La Nina and El Nino graphic

As human activities release greenhouse gases into the atmosphere, the climate warms. And when an El Niño rolls around, it acts as …

Henson: “… the icing on top of the unsavory cake.”

That’s Weather Underground meteorologist Bob Henson. He says El Niños and La Niñas are ocean and atmosphere interactions driven by water temperatures in the tropical Pacific Ocean. Warming waters fuel El Niño, and cooling drives La Niña. These events can cause extreme weather around the world. Each one generally lasts for a year or two.

Henson: “We usually won’t go more than a few years without one. And they generally kind of alternate, but you can get several in a row, too. And so there’s some regularity and some variability with both of them.”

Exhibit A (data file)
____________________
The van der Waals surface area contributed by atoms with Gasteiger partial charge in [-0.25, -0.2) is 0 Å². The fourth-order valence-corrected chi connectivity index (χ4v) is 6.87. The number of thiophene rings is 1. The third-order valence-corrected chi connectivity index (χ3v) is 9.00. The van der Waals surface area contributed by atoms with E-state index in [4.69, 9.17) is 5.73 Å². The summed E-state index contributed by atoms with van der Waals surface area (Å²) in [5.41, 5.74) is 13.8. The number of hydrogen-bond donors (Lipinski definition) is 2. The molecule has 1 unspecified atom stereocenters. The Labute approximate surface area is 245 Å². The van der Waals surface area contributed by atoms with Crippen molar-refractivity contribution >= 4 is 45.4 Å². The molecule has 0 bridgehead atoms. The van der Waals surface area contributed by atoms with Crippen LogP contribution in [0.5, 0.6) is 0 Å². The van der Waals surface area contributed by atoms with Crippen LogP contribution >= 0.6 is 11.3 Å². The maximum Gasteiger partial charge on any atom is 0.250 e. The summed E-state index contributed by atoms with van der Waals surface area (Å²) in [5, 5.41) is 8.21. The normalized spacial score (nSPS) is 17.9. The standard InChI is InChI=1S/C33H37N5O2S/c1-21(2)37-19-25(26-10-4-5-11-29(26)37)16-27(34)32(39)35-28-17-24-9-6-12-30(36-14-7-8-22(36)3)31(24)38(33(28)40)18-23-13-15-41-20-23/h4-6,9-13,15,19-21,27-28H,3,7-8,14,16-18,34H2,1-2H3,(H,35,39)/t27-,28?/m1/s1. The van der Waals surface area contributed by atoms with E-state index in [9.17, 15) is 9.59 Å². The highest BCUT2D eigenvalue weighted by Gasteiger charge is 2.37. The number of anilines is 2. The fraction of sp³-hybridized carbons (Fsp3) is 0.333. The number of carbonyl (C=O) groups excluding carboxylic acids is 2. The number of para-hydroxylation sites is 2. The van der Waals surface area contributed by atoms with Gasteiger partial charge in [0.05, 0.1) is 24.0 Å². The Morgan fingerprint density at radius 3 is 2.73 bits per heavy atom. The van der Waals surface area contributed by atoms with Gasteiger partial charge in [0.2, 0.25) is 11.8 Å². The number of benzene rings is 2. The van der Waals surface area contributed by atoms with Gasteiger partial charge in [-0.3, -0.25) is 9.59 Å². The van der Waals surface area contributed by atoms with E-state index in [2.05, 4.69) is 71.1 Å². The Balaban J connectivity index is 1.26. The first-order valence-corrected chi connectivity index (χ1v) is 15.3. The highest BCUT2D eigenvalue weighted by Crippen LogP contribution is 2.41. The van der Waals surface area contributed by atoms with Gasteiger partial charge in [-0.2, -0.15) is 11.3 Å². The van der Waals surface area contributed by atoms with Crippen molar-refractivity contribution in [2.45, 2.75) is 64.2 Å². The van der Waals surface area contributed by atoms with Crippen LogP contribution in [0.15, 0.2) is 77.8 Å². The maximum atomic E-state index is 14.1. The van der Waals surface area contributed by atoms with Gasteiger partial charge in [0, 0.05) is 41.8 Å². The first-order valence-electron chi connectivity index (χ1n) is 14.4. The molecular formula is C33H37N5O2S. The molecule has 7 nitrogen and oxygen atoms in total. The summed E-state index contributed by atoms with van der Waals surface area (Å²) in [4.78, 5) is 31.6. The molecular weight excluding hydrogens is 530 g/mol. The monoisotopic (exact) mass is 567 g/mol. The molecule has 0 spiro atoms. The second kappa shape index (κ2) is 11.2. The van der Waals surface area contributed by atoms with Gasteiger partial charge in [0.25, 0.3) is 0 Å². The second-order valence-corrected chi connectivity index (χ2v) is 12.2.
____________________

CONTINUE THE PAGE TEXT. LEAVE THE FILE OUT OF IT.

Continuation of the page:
Global temperatures tend to spike during an El Niño and come down a bit during La Niña. So these cycles can amplify the effects of climate change.

Henson: “This is what gives you the peaks and valleys on that steady climb caused by greenhouse gases.”

For example, the world experienced record-breaking heat in 2015 during the recent El Niño. Scientists say global temperatures would have broken records anyway, but the El Niño boosted them even higher.

And as the world warms, the weather during future El Niños will probably be even more extreme.

Reporting credit: ChavoBart Digital Media.

Bud Ward was editor of Yale Climate Connections from 2007-2022. He started his environmental journalism career in 1974. He later served as assistant director of the U.S. Congress's National Commission...